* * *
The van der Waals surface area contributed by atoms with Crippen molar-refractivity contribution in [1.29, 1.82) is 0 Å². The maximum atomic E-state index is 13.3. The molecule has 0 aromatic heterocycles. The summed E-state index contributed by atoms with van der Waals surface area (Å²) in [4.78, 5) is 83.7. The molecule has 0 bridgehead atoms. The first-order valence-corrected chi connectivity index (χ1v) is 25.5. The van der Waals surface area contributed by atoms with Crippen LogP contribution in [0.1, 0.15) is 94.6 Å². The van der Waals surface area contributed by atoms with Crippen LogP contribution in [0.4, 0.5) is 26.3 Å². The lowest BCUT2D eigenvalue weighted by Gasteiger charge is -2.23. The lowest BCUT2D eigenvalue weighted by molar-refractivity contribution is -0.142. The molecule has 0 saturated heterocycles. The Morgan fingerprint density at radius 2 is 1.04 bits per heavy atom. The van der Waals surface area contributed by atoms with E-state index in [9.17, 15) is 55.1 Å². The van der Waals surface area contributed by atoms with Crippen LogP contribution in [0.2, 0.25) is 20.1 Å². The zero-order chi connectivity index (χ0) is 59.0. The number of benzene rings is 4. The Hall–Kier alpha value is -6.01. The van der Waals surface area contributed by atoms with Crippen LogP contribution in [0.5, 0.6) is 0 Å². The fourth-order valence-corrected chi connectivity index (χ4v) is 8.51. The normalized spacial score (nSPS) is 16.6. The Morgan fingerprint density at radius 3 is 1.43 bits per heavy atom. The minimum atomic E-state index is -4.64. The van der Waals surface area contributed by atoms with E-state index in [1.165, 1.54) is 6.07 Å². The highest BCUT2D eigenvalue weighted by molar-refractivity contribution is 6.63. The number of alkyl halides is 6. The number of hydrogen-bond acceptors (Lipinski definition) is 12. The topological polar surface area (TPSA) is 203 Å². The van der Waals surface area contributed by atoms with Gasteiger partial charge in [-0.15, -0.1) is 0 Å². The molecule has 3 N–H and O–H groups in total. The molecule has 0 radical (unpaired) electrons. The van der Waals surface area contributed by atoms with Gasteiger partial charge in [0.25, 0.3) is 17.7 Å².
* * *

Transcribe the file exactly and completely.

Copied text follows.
The van der Waals surface area contributed by atoms with Crippen molar-refractivity contribution in [1.29, 1.82) is 0 Å². The maximum atomic E-state index is 13.3. The molecule has 0 aromatic heterocycles. The summed E-state index contributed by atoms with van der Waals surface area (Å²) in [4.78, 5) is 83.7. The molecule has 0 bridgehead atoms. The first-order valence-corrected chi connectivity index (χ1v) is 25.5. The van der Waals surface area contributed by atoms with Crippen LogP contribution in [0.1, 0.15) is 94.6 Å². The van der Waals surface area contributed by atoms with Crippen LogP contribution in [0.4, 0.5) is 26.3 Å². The lowest BCUT2D eigenvalue weighted by Gasteiger charge is -2.23. The lowest BCUT2D eigenvalue weighted by molar-refractivity contribution is -0.142. The molecule has 0 saturated heterocycles. The Morgan fingerprint density at radius 2 is 1.04 bits per heavy atom. The van der Waals surface area contributed by atoms with E-state index in [9.17, 15) is 55.1 Å². The van der Waals surface area contributed by atoms with Crippen LogP contribution in [0.2, 0.25) is 20.1 Å². The zero-order chi connectivity index (χ0) is 59.0. The number of benzene rings is 4. The Hall–Kier alpha value is -6.01. The van der Waals surface area contributed by atoms with Crippen LogP contribution in [0.5, 0.6) is 0 Å². The fourth-order valence-corrected chi connectivity index (χ4v) is 8.51. The normalized spacial score (nSPS) is 16.6. The Morgan fingerprint density at radius 3 is 1.43 bits per heavy atom. The minimum atomic E-state index is -4.64. The van der Waals surface area contributed by atoms with E-state index in [1.165, 1.54) is 6.07 Å². The highest BCUT2D eigenvalue weighted by molar-refractivity contribution is 6.63. The number of alkyl halides is 6. The number of hydrogen-bond acceptors (Lipinski definition) is 12. The topological polar surface area (TPSA) is 203 Å². The van der Waals surface area contributed by atoms with Gasteiger partial charge in [-0.15, -0.1) is 0 Å². The molecule has 3 N–H and O–H groups in total. The molecule has 0 radical (unpaired) electrons. The van der Waals surface area contributed by atoms with Gasteiger partial charge in [0.25, 0.3) is 17.7 Å².